The History Of Multidimensional Family Therapy ( MDFT )

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History of MDFT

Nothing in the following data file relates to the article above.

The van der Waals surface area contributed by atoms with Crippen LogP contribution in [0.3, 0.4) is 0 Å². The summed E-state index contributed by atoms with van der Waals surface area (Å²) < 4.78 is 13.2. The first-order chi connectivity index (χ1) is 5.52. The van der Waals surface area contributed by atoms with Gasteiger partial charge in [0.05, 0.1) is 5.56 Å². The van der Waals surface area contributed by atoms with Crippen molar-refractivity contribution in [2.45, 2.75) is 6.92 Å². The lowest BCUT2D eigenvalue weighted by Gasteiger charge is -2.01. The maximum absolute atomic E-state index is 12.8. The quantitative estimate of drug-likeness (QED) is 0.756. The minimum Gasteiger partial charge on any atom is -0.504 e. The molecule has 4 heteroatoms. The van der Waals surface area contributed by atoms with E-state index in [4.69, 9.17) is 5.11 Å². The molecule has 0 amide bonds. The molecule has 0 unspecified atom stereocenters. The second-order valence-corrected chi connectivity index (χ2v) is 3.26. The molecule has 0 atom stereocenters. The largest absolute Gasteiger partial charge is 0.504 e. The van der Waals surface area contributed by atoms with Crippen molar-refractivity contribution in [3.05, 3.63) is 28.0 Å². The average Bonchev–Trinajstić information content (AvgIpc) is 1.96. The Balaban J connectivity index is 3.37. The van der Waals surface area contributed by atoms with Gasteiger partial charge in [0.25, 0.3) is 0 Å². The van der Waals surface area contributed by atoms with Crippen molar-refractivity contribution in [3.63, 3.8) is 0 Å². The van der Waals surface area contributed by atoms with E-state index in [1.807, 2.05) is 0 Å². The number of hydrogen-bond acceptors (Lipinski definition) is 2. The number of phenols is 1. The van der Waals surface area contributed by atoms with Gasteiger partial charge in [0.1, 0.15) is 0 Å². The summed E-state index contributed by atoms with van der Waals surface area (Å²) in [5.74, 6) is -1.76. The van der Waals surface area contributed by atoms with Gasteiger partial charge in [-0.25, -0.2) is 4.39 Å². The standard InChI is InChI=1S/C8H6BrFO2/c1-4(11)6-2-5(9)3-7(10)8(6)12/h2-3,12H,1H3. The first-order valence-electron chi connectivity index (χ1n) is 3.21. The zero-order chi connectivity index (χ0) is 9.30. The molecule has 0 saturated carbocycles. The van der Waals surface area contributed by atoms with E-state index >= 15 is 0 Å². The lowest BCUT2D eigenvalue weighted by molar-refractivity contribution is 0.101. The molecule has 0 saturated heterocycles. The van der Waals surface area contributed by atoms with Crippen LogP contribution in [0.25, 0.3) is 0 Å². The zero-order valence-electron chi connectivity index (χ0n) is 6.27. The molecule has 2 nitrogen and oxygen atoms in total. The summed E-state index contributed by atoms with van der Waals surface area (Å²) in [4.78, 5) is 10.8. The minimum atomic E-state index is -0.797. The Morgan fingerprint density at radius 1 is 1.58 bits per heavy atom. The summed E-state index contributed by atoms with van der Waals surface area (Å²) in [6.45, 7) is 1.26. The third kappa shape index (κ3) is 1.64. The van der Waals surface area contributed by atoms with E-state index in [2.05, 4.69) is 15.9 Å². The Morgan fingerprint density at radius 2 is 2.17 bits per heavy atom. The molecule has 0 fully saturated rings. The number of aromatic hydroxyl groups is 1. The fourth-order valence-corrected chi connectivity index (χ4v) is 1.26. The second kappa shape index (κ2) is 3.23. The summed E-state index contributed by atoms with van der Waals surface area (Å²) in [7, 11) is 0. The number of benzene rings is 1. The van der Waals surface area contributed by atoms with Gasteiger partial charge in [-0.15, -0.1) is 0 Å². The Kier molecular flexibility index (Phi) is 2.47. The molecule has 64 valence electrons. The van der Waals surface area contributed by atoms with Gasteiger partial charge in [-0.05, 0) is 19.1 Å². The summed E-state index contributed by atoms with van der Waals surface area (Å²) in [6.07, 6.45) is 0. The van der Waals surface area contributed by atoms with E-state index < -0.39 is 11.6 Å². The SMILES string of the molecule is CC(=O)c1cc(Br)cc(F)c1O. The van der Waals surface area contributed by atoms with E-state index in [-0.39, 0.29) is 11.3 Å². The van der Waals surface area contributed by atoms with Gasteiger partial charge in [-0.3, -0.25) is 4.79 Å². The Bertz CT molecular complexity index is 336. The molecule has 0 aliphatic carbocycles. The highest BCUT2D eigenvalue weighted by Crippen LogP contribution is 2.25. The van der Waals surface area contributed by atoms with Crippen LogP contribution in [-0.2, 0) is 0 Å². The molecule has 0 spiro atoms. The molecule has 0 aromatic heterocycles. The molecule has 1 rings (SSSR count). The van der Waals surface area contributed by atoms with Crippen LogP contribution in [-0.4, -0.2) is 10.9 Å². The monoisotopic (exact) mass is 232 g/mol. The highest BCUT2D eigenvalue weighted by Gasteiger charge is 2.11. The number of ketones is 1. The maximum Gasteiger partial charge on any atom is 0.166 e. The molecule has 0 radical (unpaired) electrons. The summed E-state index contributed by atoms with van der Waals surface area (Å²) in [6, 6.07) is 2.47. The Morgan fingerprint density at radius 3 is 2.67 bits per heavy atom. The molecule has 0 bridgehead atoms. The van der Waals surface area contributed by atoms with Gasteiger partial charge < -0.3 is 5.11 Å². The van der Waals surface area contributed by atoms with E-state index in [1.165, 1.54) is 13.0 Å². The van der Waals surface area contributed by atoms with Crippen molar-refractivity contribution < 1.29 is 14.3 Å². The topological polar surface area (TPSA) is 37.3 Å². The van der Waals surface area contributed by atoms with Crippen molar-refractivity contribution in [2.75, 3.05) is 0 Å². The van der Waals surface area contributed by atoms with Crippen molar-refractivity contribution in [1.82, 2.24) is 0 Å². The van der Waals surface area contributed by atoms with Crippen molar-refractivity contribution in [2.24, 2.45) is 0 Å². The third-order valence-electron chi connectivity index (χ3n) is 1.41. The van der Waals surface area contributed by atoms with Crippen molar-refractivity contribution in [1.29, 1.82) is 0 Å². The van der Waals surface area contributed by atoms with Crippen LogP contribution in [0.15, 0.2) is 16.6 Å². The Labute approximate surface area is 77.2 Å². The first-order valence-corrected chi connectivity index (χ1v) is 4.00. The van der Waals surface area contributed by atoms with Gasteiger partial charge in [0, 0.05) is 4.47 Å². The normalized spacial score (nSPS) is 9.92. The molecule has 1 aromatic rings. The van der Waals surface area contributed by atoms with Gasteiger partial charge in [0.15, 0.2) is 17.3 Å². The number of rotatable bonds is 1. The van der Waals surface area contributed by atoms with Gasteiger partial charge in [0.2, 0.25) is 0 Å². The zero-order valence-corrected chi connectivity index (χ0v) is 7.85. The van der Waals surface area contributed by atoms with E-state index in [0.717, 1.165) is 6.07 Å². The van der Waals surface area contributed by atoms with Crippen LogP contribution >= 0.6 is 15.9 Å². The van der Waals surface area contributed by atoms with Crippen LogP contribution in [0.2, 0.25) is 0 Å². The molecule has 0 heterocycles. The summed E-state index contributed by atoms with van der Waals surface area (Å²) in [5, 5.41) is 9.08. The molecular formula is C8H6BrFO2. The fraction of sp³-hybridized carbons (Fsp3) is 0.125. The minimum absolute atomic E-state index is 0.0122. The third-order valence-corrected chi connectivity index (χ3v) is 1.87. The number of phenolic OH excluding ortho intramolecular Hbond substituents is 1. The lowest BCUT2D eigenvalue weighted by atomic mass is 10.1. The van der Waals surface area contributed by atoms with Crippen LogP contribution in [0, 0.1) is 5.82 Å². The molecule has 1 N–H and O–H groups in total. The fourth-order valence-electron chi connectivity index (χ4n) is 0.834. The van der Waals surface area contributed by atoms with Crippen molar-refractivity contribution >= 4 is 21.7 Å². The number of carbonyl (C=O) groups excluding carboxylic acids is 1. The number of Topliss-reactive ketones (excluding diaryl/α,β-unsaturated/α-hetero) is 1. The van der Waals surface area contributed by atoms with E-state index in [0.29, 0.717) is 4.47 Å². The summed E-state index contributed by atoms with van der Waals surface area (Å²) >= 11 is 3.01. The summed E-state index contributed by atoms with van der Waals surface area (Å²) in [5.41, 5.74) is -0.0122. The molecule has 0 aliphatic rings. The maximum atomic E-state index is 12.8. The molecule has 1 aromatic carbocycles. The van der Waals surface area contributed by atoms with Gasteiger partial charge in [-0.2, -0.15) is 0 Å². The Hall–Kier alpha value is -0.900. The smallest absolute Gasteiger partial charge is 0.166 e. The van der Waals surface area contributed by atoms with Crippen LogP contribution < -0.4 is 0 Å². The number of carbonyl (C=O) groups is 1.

In 1985 Dr. Howard Liddle developed Multidimensional Family Therapy (MDFT) in an effort to combat adolescent substance abuse along with associated mental health and behavioral issues (Rowe, 2010). Combining multiple theoretical frameworks, such as developmental psychology, family systems theory, and the risk and protective model of adolescent substance abuse, Liddle created a multi-systems approach to focus on the adolescent as an individual, family member, and peer; the parents as individuals and their caregiving roles; the family and their interconnected relationships as well as the family environment; and extra-familial influential systems, such as school, peer networks, and the juvenile justice system (Liddle, 2010). This ecological conceptual framework allows for MDFT to delve deeper into understanding the adolescent’s intersecting environments and relationships in regard to their own development and substance abuse. MDFT focuses on risk and protective factors at the various ecological levels to determine levels of functioning in the differing systems to guide the integrated treatment approach (Liddle, 2010). Since family functioning is vital for constructing developmentally healthy alternates to their current lifestyles, it is important that each intervention is customized to the adolescent and their family regarding history, culture, interactional style, etc., so that they can increase their developmental abilities to promote change (Liddle, 2010).
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